‘Pretend It’s a City’ review: Martin Scorsese takes a long, long look at Fran Lebowitz in this Netflix docuseries
Mainly, this most current version of “The world according to Fran” acts as an ode to New york city City, drawing from a personal chat with Lebowitz and a series of public ones, consisted of one moderated by Scorsese himself. (The 2 are pals and he’s her most pleased audience, releasing an Ed McMahon laugh to nearly whatever she states.)
“New York is never boring,” Lebowitz observes, and neither is she. However, there’s a type of approximate repeating to her easily associated ideas, grievances and complaints, parrying with audience members, remembering her early days in Manhattan and talking about things like the reality that she dislikes cash however requires it due to the fact that “I love things.”
Roaming through town, and sometimes shot standing beside a massive design of New york city simply to differ the landscapes, Lebowitz thinks about splitting the job of mayor with someone. She volunteers to take the night shift, noting that her anger regarding the way the world operates stems from the fact that “I have no power, but I’m filled with opinions.”
Those opinions are always quotable, and Lebowitz’s commentary ranges from the broadly amusing to the provocative. In the latter category, her discussion of the #MeToo movement exhibits less sympathy for actors, given what everyone knows about Hollywood.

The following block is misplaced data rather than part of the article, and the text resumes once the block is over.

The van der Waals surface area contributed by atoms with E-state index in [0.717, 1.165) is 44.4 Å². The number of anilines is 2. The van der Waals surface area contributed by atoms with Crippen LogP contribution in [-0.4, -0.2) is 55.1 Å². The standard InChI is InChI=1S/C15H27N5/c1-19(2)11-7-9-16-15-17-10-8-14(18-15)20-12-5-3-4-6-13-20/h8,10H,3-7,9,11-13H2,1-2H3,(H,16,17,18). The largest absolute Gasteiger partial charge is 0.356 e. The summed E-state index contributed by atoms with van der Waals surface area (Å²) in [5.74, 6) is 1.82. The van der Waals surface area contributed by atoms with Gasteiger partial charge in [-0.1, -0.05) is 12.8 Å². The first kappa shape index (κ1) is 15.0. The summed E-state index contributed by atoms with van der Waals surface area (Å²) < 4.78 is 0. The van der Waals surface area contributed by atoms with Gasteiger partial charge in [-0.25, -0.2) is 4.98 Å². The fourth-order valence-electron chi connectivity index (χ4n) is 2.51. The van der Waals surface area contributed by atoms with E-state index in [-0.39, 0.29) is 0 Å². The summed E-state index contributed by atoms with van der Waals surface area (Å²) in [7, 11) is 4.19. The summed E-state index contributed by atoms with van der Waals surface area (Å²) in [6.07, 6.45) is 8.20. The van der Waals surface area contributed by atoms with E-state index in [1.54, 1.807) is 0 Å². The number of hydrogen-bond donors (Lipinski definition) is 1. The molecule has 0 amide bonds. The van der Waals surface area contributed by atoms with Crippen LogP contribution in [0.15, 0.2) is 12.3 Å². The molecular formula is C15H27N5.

— to her rejection of “guilty pleasures” as a concept. Pleasures, she suggests, shouldn’t be guilty as long as no one gets hurt by them.
A separate dissertation involves the elusive nature of true talent, and her belief — articulated during a stage appearance with Spike Lee — that musicians inspire more passion from their fans than any other arena.
In a subsequent episode, she rejects the notion of ceasing to read writers who are (or were) horrible people, adopting the position that it’s possible to separate the artist from their work. She’s equally dismissive of the concept of “guilty pleasures,” suggesting pleasures shouldn’t evoke guilt as long as no one gets hurt by them.
Scorsese obviously has enough clout that Netflix will give the green light to just about whatever he wants to do, and this exercise — which functions as both a showcase for Lebowitz and a valentine to the New York that was after its hellish run-in with Covid-19 — screams “vanity project” more loudly than most.
“Pretend It’s a City” certainly yields its share of amusing ideas and wry observations, much of which deserve tape-recording for posterity. However it would take a terrific pretender to imitate it deserves the time dedicated to them.
“Pretend It’s a City” premieres Jan. 8 on Netflix.
Jobber Wiki author Frank Long contributed to this report.